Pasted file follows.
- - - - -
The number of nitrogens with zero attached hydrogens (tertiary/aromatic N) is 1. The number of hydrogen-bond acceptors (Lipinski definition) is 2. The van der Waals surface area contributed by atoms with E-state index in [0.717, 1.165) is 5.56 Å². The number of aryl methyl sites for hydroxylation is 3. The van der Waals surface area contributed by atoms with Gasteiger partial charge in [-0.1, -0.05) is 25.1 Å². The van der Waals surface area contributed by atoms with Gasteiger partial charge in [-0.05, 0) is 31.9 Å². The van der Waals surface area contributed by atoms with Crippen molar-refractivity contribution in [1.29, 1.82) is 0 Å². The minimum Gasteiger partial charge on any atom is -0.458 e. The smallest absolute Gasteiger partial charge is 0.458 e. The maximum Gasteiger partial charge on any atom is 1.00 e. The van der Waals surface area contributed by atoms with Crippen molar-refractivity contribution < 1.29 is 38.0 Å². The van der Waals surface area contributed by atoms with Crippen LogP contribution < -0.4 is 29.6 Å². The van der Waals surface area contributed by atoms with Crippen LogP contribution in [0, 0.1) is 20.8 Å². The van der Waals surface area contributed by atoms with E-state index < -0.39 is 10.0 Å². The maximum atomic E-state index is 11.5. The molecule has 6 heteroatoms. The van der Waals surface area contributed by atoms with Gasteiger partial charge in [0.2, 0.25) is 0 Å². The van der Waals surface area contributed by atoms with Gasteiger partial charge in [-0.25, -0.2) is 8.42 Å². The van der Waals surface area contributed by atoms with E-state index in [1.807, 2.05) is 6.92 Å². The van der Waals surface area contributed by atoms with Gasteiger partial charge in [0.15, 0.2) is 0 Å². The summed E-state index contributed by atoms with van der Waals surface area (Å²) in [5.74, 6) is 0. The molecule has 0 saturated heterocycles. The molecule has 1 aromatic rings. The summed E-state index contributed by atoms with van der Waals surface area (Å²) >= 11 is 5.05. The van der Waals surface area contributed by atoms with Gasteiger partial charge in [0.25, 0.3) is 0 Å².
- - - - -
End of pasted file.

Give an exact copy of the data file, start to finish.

The number of nitrogens with zero attached hydrogens (tertiary/aromatic N) is 1. The number of hydrogen-bond acceptors (Lipinski definition) is 2. The van der Waals surface area contributed by atoms with E-state index in [0.717, 1.165) is 5.56 Å². The number of aryl methyl sites for hydroxylation is 3. The van der Waals surface area contributed by atoms with Gasteiger partial charge in [-0.1, -0.05) is 25.1 Å². The van der Waals surface area contributed by atoms with Gasteiger partial charge in [-0.05, 0) is 31.9 Å². The van der Waals surface area contributed by atoms with Crippen molar-refractivity contribution in [1.29, 1.82) is 0 Å². The minimum Gasteiger partial charge on any atom is -0.458 e. The smallest absolute Gasteiger partial charge is 0.458 e. The maximum Gasteiger partial charge on any atom is 1.00 e. The van der Waals surface area contributed by atoms with Crippen molar-refractivity contribution < 1.29 is 38.0 Å². The van der Waals surface area contributed by atoms with Crippen LogP contribution < -0.4 is 29.6 Å². The van der Waals surface area contributed by atoms with Crippen LogP contribution in [0, 0.1) is 20.8 Å². The van der Waals surface area contributed by atoms with E-state index < -0.39 is 10.0 Å². The maximum atomic E-state index is 11.5. The molecule has 6 heteroatoms. The van der Waals surface area contributed by atoms with Gasteiger partial charge in [0.2, 0.25) is 0 Å². The van der Waals surface area contributed by atoms with Gasteiger partial charge in [-0.25, -0.2) is 8.42 Å². The van der Waals surface area contributed by atoms with E-state index in [1.807, 2.05) is 6.92 Å². The van der Waals surface area contributed by atoms with Gasteiger partial charge in [0.15, 0.2) is 0 Å². The summed E-state index contributed by atoms with van der Waals surface area (Å²) in [5.74, 6) is 0. The molecule has 0 saturated heterocycles. The molecule has 1 aromatic rings. The summed E-state index contributed by atoms with van der Waals surface area (Å²) >= 11 is 5.05. The van der Waals surface area contributed by atoms with Gasteiger partial charge in [0.25, 0.3) is 0 Å².